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9. Run Prediction on Satellite Images

In this step, with src.detection.run_prediction_satellite, additional unseen data are feeded into the network to detect helipads in any area of the world. First, the additional images have to be downloaded with SAS Planet software and store into a cache folder following the TMS file structure, preferably with a zoom of 19. The bounding boxes are saved into meta files. The predictions will be vizualised on the map after our custom filtering.

10. Build index path by score on Satellite Images

When the area to scan is big, the number of images to feed into the network is high. After the detection, since the number of helipads is very low compared to the number of images, a text file is created, serving as an index file, having in each line the location of the meta file with a bounding box inside. The object src.database_management.index_path_by_score allows such indexation.

11. Optional Step : Train a KNN model to serve as a validation model

The idea behind this step is to have a KNN who validates the detected bounding boxes as true or false. This approach did not give good performance.

12. Optional Step : Train a CNN model to serve as a validation model

The idea behind this step is to have another network who validates the detected bounding boxes as true or false. This approach did not give good performance.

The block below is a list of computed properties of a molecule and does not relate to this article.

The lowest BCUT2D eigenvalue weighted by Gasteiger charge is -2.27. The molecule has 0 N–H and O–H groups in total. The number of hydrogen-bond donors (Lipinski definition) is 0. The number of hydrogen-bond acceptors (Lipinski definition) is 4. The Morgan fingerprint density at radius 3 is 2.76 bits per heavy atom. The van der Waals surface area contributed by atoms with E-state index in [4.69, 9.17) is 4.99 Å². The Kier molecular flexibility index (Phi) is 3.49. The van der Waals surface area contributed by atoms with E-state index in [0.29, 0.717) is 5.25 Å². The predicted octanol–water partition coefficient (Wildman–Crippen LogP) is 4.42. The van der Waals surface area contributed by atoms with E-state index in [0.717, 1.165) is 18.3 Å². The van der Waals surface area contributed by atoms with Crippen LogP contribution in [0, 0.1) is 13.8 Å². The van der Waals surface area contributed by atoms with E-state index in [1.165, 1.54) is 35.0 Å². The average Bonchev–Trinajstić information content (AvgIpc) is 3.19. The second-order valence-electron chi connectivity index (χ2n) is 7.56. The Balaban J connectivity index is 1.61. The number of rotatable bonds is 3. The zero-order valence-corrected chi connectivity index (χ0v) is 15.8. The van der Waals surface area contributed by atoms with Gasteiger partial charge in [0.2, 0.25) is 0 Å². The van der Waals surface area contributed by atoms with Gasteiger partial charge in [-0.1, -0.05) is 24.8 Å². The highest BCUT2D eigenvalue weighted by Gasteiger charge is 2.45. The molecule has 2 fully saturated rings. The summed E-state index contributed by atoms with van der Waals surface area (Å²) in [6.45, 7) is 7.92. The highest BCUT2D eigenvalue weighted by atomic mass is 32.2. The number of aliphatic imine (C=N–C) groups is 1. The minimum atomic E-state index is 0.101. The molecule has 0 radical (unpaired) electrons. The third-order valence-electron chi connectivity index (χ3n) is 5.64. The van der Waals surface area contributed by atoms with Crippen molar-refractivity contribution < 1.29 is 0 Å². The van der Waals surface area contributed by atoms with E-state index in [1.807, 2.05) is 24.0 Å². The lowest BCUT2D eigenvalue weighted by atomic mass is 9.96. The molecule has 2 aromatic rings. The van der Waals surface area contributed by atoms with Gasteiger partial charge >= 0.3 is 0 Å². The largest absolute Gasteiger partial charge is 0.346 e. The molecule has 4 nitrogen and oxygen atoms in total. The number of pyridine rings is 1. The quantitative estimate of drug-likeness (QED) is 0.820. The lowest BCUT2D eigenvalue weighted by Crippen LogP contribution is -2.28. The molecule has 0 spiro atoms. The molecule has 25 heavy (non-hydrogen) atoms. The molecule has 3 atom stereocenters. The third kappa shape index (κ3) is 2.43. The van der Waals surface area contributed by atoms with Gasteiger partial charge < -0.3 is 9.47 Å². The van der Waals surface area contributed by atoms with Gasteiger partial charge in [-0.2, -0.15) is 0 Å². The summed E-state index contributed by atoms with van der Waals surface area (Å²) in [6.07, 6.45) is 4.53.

13. Area Computation

Our first custom filter computes the ground area of the bounding boxes in meter squared. The areas are saved into the meta files. The object used is src.bb_analysis.bb_compute_area_tms.

14. Apply Shadow Detection

Our second custom filter looks for the presence of shadow inside the bounding boxes. The object used is src.bb_analysis.run_shadow_detection. The results are saved into the meta files. Below are examples of the shadow detections on helipads and on false positives :

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15. Optional Step : Build groundtruth on Satellite Images

This step allows the user to manually annotated the groundtruth of the detected bounding boxes on additional data in order to compute the performance of the model. The object is src.database_management.build_groundtruth_tms. With the index file created in step 10, only the images with a bounding boxes are to be validated manually as true or false.

16. Benchmark on Satellite images annotated

After step 15, it is then possible to compute the benchmark on additional data with the object src.benchmark.benchmark_manager_TMS. The user can configure the parameters of our three custom filters (shadow, area and score).

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17. Build Placemarks

This final step of our method creates a placemarks file in order to visualize the detection on the map. Each center of the bounding boxes are pin points on the map of the world, as shown below. The object used is src.detection.build_placemarks.

Unfiltered Detection of Model F:

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Filtered Detection of Model F:

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Closer look at the placemarks:

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We present HelipadCat, a dataset of aerial images of helipads, together with a method to identify and locate such helipads from the air.